Those U.S. enterprises include Ubics, a Canonsburg information technology services firm that assumed a lower profile two years ago after a dustup with its former auditors over Mr. Mallya and Ubics' decision to spend $4 million on a Boeing 727 and lease it to Mr. Mallya and United Breweries.

    Shareholders unfortunate enough to have owned Ubics since 1998 have been saddled with annual declines of 36 percent in the stock price. Perhaps Ubics' 158 percent return over the last 12 months -- the stock's ascent from 19 cents to 49 cents is the equivalent of finding loose change on the street -- may have loosened their crown of thorns. They also may take comfort knowing that Mr. Mallya owns 51 percent of Ubics, so their pain is his pain, too.

    Out West, Mr. Mallya is the 75 percent owner of Mendocino Brewing, which on a good day trades four shares for $1. Like Ubics, the Ukiah, Calif., brewer has proven immune to Mr. Mallya's magic. It's made money once in the last five years: $46,900 in 2003, chump change for an entrepreneur of the stature of the King of Good Times. Over the last five years, Mendocino has lost $5.1 million.

    That might explain the delinquent property taxes. Unlike Ubics, which no longer is required to file reports with the Securities and Exchange Commission, Mendocino owes nearly $400,000 in back taxes on its Ukiah brewery, according to an amended annual report the company filed with the Securities and Exchange Commission last month. The report also indicates Mendocino's auditors are resigning.

    Ubics' former auditors departed over the plane lease, thinking the arrangement may have violated Sarbanes-Oxley, the sweeping reforms enacted after Enron, WorldCom and other scandals.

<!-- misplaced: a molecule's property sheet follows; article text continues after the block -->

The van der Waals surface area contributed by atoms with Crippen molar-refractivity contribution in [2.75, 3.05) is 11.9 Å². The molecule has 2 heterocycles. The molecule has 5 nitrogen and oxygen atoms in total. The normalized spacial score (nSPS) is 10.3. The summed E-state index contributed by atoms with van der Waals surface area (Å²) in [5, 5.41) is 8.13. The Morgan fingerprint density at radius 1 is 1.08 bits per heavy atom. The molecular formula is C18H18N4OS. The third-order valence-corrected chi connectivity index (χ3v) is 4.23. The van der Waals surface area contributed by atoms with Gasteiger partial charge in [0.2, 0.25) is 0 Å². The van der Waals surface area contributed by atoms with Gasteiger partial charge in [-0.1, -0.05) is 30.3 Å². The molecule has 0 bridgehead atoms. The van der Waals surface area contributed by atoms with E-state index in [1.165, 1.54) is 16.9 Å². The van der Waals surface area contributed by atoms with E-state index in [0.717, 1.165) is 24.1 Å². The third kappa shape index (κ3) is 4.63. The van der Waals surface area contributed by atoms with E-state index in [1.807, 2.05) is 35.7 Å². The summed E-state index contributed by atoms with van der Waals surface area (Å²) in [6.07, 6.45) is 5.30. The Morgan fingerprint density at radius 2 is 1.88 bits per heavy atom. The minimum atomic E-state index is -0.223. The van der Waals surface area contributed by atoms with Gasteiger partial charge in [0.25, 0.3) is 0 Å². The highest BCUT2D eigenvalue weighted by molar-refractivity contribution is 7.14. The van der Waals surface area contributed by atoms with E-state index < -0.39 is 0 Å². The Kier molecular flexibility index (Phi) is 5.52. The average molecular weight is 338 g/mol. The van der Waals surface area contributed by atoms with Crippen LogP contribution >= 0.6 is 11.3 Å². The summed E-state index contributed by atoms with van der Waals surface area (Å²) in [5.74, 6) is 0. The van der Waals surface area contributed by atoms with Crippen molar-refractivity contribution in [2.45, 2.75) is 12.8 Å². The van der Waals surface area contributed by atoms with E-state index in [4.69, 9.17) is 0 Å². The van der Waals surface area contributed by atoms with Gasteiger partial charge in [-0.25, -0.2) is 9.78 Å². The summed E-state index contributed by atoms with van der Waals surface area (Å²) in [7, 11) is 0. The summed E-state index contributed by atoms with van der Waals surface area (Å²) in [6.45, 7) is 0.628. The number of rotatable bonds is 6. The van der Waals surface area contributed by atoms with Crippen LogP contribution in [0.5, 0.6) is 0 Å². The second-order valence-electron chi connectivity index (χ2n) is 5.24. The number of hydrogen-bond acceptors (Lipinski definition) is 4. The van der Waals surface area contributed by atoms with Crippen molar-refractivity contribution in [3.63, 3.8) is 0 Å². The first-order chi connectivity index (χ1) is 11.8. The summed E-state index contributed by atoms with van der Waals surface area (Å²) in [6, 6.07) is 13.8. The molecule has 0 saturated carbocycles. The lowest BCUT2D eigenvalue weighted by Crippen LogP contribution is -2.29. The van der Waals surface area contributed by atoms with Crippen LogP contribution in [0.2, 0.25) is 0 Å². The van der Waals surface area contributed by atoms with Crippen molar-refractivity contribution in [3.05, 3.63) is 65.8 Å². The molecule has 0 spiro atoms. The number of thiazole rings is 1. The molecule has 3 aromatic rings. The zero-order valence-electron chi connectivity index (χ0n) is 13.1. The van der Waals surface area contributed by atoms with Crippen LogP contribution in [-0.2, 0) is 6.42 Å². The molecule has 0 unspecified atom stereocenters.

Mr. Mallya defends the purchase of the $4 million jet, saying it allowed Ubics -- which was losing about $5 million annually at the time -- to earn more money on its cash than it would have by parking it in a bank. Mr. Mallya's United Breweries' lease required it to pay Mallya-controlled Ubics $50,000 a month.

    "I encourage you to look at it as Ubics putting its money to work and making a hell of a lot of money out of it," Mr. Mallya said.

    Given Ubics' track record with investing cash, he may be right. At about the time it was buying the jet, Ubics was buying back 183,200 shares from its then-chief executive officer at 10 times their market value.

    The company's poor cash decisions came up at Ubics' shareholders meeting in Canonsburg Thursday. John Frankola, a professional money manager despite owning Ubics shares, was disappointed to learn the jet lease payments were reduced to $25,000 monthly as of Jan. 1.

    Mr. Frankola said someone who leased a big expensive SUV couldn't renegotiate terms like that.

    "There's no way I can go to GM and say 'Can you cut my lease payment in half?' " Mr. Frankola told the King of Good Times.